The freeholder is quite likely to agree changes to the lease where it is not going to cost them anything; improves their property and thereby the value of their freehold interest and where the leaseholder also potentially offers a cash ‘incentive’. However, a landlord should note that there is no legal mechanism for the freeholder to be forced to sign up for the changes even if it makes perfect sense. We all know that there is always the risk of coming across an inherently ‘difficult’ landlord who delights in saying no!

Other reasons for leaseholder and freeholder paths to cross.

As well as the occasional desire to alter their property mainly for development, much more common are issues relating to the ongoing relationship between leaseholder and freeholders in respect to repairs & maintenance, lease extensions and insurance issues.

Repairs & maintenance

Often disputes a rise between the landlord and leaseholder over the repair of their residential block. Disputes typically relate to the length of time that the management take to repair the property, the standard to which the repair is carried out to particularly in the common areas and ultimately the costs to the leaseholders.

In essence we all think as landlords that we could probably have done a better job for less and without having to pay a management agent large fees.

A landlord leaseholder in this situation does have some powers to challenge the landlord if they are not happy with their performance or that of the management company.

For more free and excellent advice on this complex area I’d advise landlords to check out the government sponsored Leasehold Advisory Service.

Insurance disputes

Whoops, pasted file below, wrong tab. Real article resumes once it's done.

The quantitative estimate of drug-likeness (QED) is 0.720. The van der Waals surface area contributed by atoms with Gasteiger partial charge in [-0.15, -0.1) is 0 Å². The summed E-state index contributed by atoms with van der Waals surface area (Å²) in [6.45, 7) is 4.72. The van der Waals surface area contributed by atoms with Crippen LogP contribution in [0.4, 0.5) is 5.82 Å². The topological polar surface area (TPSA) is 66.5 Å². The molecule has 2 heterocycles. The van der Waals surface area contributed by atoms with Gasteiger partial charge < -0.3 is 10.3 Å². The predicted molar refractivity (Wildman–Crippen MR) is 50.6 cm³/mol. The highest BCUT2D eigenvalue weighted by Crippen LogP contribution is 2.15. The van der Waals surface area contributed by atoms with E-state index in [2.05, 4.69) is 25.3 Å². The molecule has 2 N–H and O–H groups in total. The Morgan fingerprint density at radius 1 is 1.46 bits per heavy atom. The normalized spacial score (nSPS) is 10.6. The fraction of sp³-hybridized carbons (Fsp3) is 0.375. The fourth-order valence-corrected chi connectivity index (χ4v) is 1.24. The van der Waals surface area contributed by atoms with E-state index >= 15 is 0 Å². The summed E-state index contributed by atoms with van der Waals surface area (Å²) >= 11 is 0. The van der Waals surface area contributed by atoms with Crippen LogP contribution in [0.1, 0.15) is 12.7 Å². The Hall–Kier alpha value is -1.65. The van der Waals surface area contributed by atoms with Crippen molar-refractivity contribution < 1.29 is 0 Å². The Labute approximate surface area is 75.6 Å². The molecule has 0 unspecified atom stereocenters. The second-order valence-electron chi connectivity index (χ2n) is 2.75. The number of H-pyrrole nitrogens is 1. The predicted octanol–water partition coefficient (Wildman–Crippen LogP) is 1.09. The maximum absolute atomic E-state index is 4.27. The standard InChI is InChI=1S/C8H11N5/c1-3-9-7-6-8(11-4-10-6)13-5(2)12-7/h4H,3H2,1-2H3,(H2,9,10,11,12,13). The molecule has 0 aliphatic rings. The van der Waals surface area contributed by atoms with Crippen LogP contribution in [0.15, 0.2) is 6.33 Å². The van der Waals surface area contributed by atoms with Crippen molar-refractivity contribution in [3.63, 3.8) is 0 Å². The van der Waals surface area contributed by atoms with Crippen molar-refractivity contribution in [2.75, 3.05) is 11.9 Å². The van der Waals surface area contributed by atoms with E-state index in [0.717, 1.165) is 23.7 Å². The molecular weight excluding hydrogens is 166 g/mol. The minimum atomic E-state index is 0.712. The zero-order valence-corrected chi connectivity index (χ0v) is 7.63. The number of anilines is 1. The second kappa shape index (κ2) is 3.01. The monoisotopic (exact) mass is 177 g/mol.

Property Hawk recently highlighted the occurrence of freeholders and their sharp practice of taking a ‘kick back’ on the block insurance charged to leaseholders for the insurance of their buy-to-let property. A recent survey indicated that over 60% of leaseholders were being overcharged for their landlord insurance.

There are steps that a landlord who owns leasehold property can take to find out whether they are being over charged for the landlord insurance and feathering the pockets of unscrupulous freeholders. This involves requesting the freeholder to provide information on their charges. The LTA 85 s 19 requires that all charges made to the landlord/freeholder are reasonable. The rule of thumb on this is that the premium charged is less than 20% above a range of quotes obtained by the leaseholder. For more details see Property Hawk’s article.

Extension of lease

The other main aspect of the relationship between leaseholder and freeholder is the extension of a lease. Leases by definition are for finite times periods, typically 999 years or 125 years. When the length of the lease starts to drop below a certain number of years say 60; the property will become unmortgageable making it more difficult to sell.

There are however formal mechanisms available to a leaseholder to extend their lease.

After 2 years of owning the lease a qualifying leaseholder can extend their lease by another 90 years.

The costs of extending the lease can be agreed with the landlord or where this is not possible a leaseholder can seek a determination from the Landlord Valuation Tribunal

The other way of overcoming a ‘wasting’ lease is to seek enfranchisement of the freehold interest.

For more details have a look here

Revisiting the leaseholder freeholder relationship

My revisiting of the topic of the relationship between freeholder and leaseholder has certainly been highly educational.

In my efforts to expand my property portfolio I’m just hoping that ‘lady luck’ shines on me. As all landlords who are buying a repossessed property know the mortgage company in possession is under a legal obligation to obtain the highest price so a deal is never sealed until we exchange. Then the work will really begin.